By Scott DiSavino
NEW YORK (Reuters) – Oil prices slumped on Friday to their lowest in more than a year, set for their steepest weekly fall since 2008 as the global spread of the coronavirus stokes demand fears.
Investors worried about an economic slowdown weighing on oil demand as the virus spreads beyond its epicenter in China to more than 50 other countries.
The most active Brent future for May
That put both Brent and WTI on track for their biggest weekly declines since December 2008 at 14% and 17%, respectively.
Oil was not the only market to drop. Coronavirus panic also sent global stock markets tumbling, compounding their worst week since the 2008 global financial crisis with losses amounting to $5 trillion.
“Virtually all fixed assets are attempting to accurately discount GDP and demand impact from the coronavirus that still appears to be spreading rather than contracting,” Jim Ritterbusch, president of Ritterbusch and Associates in Galena, Illinois, said in a report.
Mainland China reported 327 new cases, the lowest since Jan. 23, taking its tally to more than 78,800 cases and almost 2,800 deaths. But as the outbreak eases in China it is surging elsewhere.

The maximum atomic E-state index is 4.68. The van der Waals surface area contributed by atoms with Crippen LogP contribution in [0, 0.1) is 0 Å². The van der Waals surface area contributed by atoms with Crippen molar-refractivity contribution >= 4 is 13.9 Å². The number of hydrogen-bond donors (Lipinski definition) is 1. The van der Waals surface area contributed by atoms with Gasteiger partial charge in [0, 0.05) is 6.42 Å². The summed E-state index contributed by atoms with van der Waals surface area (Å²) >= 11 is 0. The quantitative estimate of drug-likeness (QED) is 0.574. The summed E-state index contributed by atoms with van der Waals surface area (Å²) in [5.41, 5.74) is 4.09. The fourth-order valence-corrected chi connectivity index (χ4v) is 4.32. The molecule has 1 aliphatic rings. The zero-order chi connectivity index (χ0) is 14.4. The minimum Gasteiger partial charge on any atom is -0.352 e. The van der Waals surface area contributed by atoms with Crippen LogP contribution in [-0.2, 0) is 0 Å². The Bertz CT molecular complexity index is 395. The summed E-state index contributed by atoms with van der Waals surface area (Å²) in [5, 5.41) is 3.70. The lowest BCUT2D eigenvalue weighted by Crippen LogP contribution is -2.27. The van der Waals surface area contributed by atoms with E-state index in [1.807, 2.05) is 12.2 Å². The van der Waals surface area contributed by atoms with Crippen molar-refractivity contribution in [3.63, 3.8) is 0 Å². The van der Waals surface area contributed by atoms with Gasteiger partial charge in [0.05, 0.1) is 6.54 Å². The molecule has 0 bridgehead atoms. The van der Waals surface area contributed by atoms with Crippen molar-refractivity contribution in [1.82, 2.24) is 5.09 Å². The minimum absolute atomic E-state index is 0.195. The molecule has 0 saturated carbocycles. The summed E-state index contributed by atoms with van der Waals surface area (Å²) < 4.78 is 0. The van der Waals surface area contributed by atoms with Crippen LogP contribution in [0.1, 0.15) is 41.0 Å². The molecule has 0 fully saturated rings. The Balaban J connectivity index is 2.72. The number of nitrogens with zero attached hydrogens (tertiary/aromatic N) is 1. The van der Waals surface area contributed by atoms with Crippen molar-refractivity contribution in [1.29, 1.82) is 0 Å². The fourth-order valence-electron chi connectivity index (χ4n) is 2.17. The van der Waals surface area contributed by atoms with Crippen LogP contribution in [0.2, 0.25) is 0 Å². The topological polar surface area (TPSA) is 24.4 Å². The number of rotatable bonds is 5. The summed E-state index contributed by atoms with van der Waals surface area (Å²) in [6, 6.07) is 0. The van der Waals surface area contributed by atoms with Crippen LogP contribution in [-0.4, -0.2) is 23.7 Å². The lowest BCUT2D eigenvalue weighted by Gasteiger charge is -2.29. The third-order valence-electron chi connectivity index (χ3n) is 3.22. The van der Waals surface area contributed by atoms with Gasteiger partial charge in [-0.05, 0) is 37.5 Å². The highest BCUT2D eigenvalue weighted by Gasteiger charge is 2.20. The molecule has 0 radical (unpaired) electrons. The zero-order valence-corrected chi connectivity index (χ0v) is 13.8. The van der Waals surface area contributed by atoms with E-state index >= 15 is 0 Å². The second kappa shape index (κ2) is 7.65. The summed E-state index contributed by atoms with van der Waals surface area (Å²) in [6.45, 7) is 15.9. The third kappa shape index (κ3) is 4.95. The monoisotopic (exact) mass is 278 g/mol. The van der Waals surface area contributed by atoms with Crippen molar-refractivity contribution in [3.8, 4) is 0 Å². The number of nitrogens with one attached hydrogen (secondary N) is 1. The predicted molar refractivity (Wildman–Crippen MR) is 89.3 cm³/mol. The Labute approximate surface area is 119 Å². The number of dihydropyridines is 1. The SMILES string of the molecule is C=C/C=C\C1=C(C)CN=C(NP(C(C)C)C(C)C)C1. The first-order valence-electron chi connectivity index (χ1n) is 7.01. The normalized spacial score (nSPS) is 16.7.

The number of affected countries and territories outside China stood at 55, with more than 4,200 cases and about 70 deaths.
Benchmark Brent crude’s slump this week is likely to focus minds when the Organization of the Petroleum Exporting Countries and allies including Russia, collectively known as OPEC+, meet next week to discuss output.
Several key OPEC members are leaning towards a bigger than previously expected oil output cut, four sources with knowledge of the talks said.
Saudi Arabia, the biggest producer in OPEC, and some other members are considering a cut of 1 million barrels per day (bpd) for the second quarter of 2020, up from an initially proposed cut of 600,000 bpd, the sources said.
OPEC+ is due to meet in Vienna over March 5-6.
Saudi Arabia, which said it would continue to engage with Russia on oil policy, is reducing crude supplies to China in March by at least 500,000 bpd owing to slower refinery demand.
(Additional reporting by Shadia Nasralla in London and Koustav Samanta in Singapore; Editing by David Goodman, Kirsten Donovan and David Gregorio)